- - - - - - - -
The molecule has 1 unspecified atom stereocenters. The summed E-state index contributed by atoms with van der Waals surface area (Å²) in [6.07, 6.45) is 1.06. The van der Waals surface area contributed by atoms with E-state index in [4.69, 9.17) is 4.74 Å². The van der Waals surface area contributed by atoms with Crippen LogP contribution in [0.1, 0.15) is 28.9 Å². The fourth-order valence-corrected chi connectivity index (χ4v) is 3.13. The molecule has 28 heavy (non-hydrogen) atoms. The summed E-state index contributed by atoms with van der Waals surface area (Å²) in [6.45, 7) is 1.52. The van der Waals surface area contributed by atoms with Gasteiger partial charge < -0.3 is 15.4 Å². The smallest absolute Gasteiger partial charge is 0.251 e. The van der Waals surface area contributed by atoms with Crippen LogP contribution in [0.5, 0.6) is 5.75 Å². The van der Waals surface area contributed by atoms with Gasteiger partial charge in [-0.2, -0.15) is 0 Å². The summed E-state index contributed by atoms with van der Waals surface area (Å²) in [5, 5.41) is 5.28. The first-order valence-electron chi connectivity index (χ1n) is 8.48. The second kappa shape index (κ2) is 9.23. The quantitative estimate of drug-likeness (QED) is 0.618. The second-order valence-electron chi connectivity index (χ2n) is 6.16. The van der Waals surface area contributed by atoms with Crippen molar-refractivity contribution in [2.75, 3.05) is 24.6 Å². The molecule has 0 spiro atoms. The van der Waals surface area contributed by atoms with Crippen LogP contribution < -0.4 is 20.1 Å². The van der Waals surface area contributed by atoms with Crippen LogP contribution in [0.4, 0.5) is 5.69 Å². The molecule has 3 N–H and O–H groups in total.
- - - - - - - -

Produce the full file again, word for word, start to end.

The molecule has 1 unspecified atom stereocenters. The summed E-state index contributed by atoms with van der Waals surface area (Å²) in [6.07, 6.45) is 1.06. The van der Waals surface area contributed by atoms with E-state index in [4.69, 9.17) is 4.74 Å². The van der Waals surface area contributed by atoms with Crippen LogP contribution in [0.1, 0.15) is 28.9 Å². The fourth-order valence-corrected chi connectivity index (χ4v) is 3.13. The molecule has 28 heavy (non-hydrogen) atoms. The summed E-state index contributed by atoms with van der Waals surface area (Å²) in [6.45, 7) is 1.52. The van der Waals surface area contributed by atoms with Gasteiger partial charge < -0.3 is 15.4 Å². The smallest absolute Gasteiger partial charge is 0.251 e. The van der Waals surface area contributed by atoms with Crippen LogP contribution in [0.5, 0.6) is 5.75 Å². The van der Waals surface area contributed by atoms with Gasteiger partial charge in [-0.2, -0.15) is 0 Å². The summed E-state index contributed by atoms with van der Waals surface area (Å²) in [5, 5.41) is 5.28. The first-order valence-electron chi connectivity index (χ1n) is 8.48. The second kappa shape index (κ2) is 9.23. The quantitative estimate of drug-likeness (QED) is 0.618. The second-order valence-electron chi connectivity index (χ2n) is 6.16. The van der Waals surface area contributed by atoms with Crippen molar-refractivity contribution in [2.75, 3.05) is 24.6 Å². The molecule has 0 spiro atoms. The van der Waals surface area contributed by atoms with Crippen LogP contribution < -0.4 is 20.1 Å². The van der Waals surface area contributed by atoms with Crippen LogP contribution in [0.4, 0.5) is 5.69 Å². The molecule has 3 N–H and O–H groups in total.